Cod is overall the most important species in the commercial fisheries in the Baltic Sea. The abundance and distribution of cod has varied considerably over time due to biological as well as anthropogenic causes. Two populations are present in the area: eastern and western Baltic cod. These cod stocks have different morphometric characters and population genetics. They overlap in the area near Bornholm Island. The eastern cod occurs in the central, eastern and northern part of the Baltic but not in significant numbers north of the Aalands Islands. The western cod inhabits the areas west of Bornholm island including the Danish Straits. The eastern population is the largest (90% eastern -10% western population), but some fluctuations in the relative proportions of the cod stocks occur due to differences and changes in exploitation level and recruitment. The Spawning Stock Biomass (SSB) in Subdivisions 22-24 (western stock) is classified as having full reproductive capacity. However current fishing mortality is above MSY and the stock at risk therefore of being overfished. The management plan agreed in 2007 aims to reduce Fishing Mortality (F) by 10% each year until the target F is reached. Although the plan is evaluated by ICES as being in accordance with the precautionary principle it should be noted that F in the management plan is much larger than the current estimate of F MSY. Removals of cod in recreational fisheries in the Baltic are substantial. ICES advises commercial landings should be set at 17,037 t in 2014.

Management

Capture information

The main portion of cod is taken by trawl, but also gillnet and to a minor extent longline and Danish seine. The minimum landing size for cod in EU waters is 35 cm and 38 cm in the Baltic. The approximate size at which 50% of females first spawn is however 60 to 70 cm. Gillnets in the Baltic are associated with bycatch of endangered harbour porpoises.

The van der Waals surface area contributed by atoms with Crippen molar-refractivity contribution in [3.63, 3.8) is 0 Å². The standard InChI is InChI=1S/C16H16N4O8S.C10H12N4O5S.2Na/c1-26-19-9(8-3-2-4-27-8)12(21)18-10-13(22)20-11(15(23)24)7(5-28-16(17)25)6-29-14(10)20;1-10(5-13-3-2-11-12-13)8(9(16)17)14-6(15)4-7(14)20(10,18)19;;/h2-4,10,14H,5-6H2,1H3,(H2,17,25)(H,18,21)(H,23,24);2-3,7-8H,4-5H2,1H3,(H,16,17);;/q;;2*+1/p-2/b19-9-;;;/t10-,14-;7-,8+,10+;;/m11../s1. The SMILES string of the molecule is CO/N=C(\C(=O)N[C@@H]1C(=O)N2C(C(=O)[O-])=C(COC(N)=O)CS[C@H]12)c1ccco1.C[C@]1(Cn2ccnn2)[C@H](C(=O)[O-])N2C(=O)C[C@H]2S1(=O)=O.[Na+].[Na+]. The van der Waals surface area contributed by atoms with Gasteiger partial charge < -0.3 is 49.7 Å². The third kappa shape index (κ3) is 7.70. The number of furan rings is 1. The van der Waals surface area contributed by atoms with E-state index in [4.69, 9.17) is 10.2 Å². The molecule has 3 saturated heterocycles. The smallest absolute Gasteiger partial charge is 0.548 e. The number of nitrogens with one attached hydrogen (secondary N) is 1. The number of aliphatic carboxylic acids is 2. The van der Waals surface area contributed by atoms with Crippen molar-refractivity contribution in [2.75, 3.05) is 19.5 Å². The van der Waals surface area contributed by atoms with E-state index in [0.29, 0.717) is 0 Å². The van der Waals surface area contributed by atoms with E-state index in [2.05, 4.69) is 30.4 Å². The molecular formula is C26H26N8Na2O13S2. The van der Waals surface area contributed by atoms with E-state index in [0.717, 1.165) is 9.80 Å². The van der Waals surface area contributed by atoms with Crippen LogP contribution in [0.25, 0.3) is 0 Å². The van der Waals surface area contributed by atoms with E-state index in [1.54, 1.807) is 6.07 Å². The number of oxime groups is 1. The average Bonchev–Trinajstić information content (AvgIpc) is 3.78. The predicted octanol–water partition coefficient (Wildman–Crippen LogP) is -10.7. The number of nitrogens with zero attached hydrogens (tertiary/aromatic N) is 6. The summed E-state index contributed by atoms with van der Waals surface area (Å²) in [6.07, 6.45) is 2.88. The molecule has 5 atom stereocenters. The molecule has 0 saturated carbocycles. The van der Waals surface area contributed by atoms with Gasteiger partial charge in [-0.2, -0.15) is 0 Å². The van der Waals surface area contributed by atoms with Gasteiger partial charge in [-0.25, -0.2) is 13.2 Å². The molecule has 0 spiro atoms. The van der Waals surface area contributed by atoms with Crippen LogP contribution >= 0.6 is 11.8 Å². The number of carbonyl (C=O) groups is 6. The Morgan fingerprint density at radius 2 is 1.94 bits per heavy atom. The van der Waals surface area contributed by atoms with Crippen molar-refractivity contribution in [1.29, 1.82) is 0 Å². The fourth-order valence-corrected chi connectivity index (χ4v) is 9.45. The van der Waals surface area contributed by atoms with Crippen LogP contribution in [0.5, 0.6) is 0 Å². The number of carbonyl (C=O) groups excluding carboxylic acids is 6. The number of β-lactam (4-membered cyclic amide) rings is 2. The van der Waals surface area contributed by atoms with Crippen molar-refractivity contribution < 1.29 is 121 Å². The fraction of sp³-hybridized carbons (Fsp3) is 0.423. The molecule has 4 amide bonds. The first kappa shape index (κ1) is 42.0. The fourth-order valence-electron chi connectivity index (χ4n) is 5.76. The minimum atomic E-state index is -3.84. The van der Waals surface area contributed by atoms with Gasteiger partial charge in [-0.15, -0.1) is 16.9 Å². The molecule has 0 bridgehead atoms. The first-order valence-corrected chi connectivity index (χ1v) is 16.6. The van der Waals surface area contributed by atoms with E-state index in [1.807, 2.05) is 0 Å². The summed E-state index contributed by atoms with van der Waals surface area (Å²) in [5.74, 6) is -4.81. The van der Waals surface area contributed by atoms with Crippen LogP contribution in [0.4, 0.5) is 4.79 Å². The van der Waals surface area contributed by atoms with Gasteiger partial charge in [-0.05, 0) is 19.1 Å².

Read more about capture methods

Alternatives

Based on method of production, fish type, and consumer rating: only fish rated 2 and below are included as an alternative in the list below . Click on a name to show the sustainable options available.

Alaska pollock, Walleye pollock Depending on how and where it's caught this species ranges from sustainable to unsustainable. Click the name to display only the sustainable options.

Basa, Tra, Catfish or Vietnamese River Cobbler Depending on how and where it's caught this species ranges from sustainable to unsustainable. Click the name to display only the sustainable options.

Bass, seabass Depending on how and where it's caught this species ranges from sustainable to unsustainable. Click the name to display only the sustainable options.

Black bream or porgy or seabream

Bream, gilthead Depending on how and where it's caught this species ranges from sustainable to unsustainable. Click the name to display only the sustainable options.

Cod, Atlantic Cod Depending on how and where it's caught this species ranges from sustainable to unsustainable. Click the name to display only the sustainable options.

Coley, Saithe Depending on how and where it's caught this species ranges from sustainable to unsustainable. Click the name to display only the sustainable options.

Haddock Depending on how and where it's caught this species ranges from sustainable to unsustainable. Click the name to display only the sustainable options.

Hake, Cape

Japanese amberjack, Yellowtail or Seriola

Meagre

Pouting or Bib

Sturgeon Depending on how and where it's caught this species ranges from sustainable to unsustainable. Click the name to display only the sustainable options.

Tilapia

Whiting Depending on how and where it's caught this species ranges from sustainable to unsustainable. Click the name to display only the sustainable options.


References
ICES Advice 2013, Book 8; The Net Effect. A WDCS Report for Greenpeace. Ross and Isaac (2004); The Price of Fish: A review of cetacean bycatch in fisheries in the north-east Atantic. L Nunny (2011).